As a small business owner, using your business credit or debit card for daily coffee runs or dining out is something you may feel entitled to. Let’s be real: You worked hard to launch your business, and it’s perfectly legal to write off these types of expenditures on your business taxes. You probably don’t expect it to affect your business’s cash flow statement.

Nonetheless, lunches at the local taqueria, iced mochas, and other non-essential expenses are not mission-critical to the survival of your business. If you don’t watch it, those daily runs for $10 designer burritos can add up and eventually negatively impact your cash flow statement. While this may not seem important at the time, keeping an eye on your extraneous expenses will help you generate more cash than you spend, leading to a positive cash flow statement. This, in turn, means you’ll have more money available to pay your bills, cover your overhead, and invest in your future growth.

How Can I Improve My Cash Flow Statement?

If you must have your daily burritos, you might want to consider transferring a set monthly amount from your business checking account to your personal bank account. This way, you can use funds from your personal bank account to buy lunches while keeping a more realistic pulse on your business cash flow. If you find it challenging to separate your business and personal expenses or can’t easily kick your burrito habit, take a look at our top four tips for improving your cash flow statement:

  1. Create and stick to a budget

    Your budget should take into account all of your business costs, including big-ticket items like a lease and payroll as well as smaller expenses like dining out. Figure out how much money you’ll need to cover your essential business expenses and then come up with a reasonable amount to spend on non-essential costs. Most importantly, stick to your budget.

  2. Check your business bank account daily

    By doing this, you’ll get a real sense of how much money you have—which means you can make a concerted effort to stick to your budget and only spend money when you have the available cash. This is especially important as spending money when you don’t have it can be a costly mistake. For example, if you buy that $10 burrito with non-sufficient funds (NSFs), you could end up with a $40 overcharge fee, bringing the cost of that burrito up to $50.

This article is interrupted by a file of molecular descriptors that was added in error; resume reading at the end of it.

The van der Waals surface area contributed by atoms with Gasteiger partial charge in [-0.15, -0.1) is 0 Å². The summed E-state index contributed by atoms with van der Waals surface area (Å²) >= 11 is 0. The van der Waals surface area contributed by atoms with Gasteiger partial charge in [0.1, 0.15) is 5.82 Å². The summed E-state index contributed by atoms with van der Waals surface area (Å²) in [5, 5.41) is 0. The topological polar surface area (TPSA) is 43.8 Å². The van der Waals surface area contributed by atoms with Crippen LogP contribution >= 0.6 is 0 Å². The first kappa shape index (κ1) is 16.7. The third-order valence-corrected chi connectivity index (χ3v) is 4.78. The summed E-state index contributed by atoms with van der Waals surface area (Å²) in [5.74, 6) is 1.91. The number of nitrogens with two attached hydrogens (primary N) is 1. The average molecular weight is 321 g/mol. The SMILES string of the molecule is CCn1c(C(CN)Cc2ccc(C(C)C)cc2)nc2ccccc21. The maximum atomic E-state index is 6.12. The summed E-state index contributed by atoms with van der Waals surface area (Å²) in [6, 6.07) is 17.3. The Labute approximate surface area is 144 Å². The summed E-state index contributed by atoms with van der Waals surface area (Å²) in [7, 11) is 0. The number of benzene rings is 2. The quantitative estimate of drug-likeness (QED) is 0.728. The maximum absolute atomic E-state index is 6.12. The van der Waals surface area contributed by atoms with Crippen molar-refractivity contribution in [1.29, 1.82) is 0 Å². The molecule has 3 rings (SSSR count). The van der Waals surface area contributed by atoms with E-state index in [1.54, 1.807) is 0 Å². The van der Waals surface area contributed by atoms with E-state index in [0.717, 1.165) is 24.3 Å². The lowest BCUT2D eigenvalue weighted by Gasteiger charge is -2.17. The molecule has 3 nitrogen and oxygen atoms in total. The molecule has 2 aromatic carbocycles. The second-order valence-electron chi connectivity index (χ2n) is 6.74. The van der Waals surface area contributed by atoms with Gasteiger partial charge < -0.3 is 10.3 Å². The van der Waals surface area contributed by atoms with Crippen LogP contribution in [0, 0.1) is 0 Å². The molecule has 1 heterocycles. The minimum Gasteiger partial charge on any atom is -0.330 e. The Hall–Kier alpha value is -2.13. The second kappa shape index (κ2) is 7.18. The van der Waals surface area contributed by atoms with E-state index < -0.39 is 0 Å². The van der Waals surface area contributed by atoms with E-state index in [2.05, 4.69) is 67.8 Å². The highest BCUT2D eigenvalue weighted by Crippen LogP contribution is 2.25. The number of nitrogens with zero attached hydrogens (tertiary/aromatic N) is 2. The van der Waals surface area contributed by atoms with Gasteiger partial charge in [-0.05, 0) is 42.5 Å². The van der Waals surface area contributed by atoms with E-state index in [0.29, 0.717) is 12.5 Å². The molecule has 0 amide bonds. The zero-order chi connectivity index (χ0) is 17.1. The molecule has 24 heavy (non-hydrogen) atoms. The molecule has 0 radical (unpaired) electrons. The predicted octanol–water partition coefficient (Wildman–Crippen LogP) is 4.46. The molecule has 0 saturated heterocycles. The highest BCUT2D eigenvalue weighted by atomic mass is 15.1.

3. Take a long-term view

    When you have a small business and money is flowing in, it’s easy to live in the moment and spend your cash frivolously while you’ve got it. However, things can change, and next year, you may want to hire a new employee or lease more office space. For this reason, it’s a good idea to create a cash flow cushion so that you can cover any planned or unexpected major costs while still paying for your daily expenses and overhead.

  4. Make sure you keep the cash flowing

    To help your company stay cash-flow positive, it’s important that your clients pay their bills on time. This isn’t always so easy, which is why you may want to consider working with an invoice financing company like Fundbox. By using Fundbox to clear your unpaid invoices with immediate advances, you can better maintain a predictable and strong cash flow statement. To get started, all you need to do is set up a Fundbox account, select your bookkeeping app and choose the invoices that you would like to pay. Fundbox advances the full value of your invoices to your bank account. You’ll then repay Fundbox by making 12 or 24 weekly payments, including a small fee. In the meantime, while you wait for your clients to pay their invoices, you can use the cash generated by the Fundbox invoice advances to help cover your overhead and other daily costs—or even use it to fund faster growth!

Robyn is a journalist and business writer based in Boston. A former writer for Investor's Business Daily (IBD) and NerdWallet, Robyn is also the founder and director of Pretzel Kids, a children's fitness brand and online kids' yoga teacher training school. You can follow her on Twitter at @RobynParets and keep up with her musings on her blog Away From Om.

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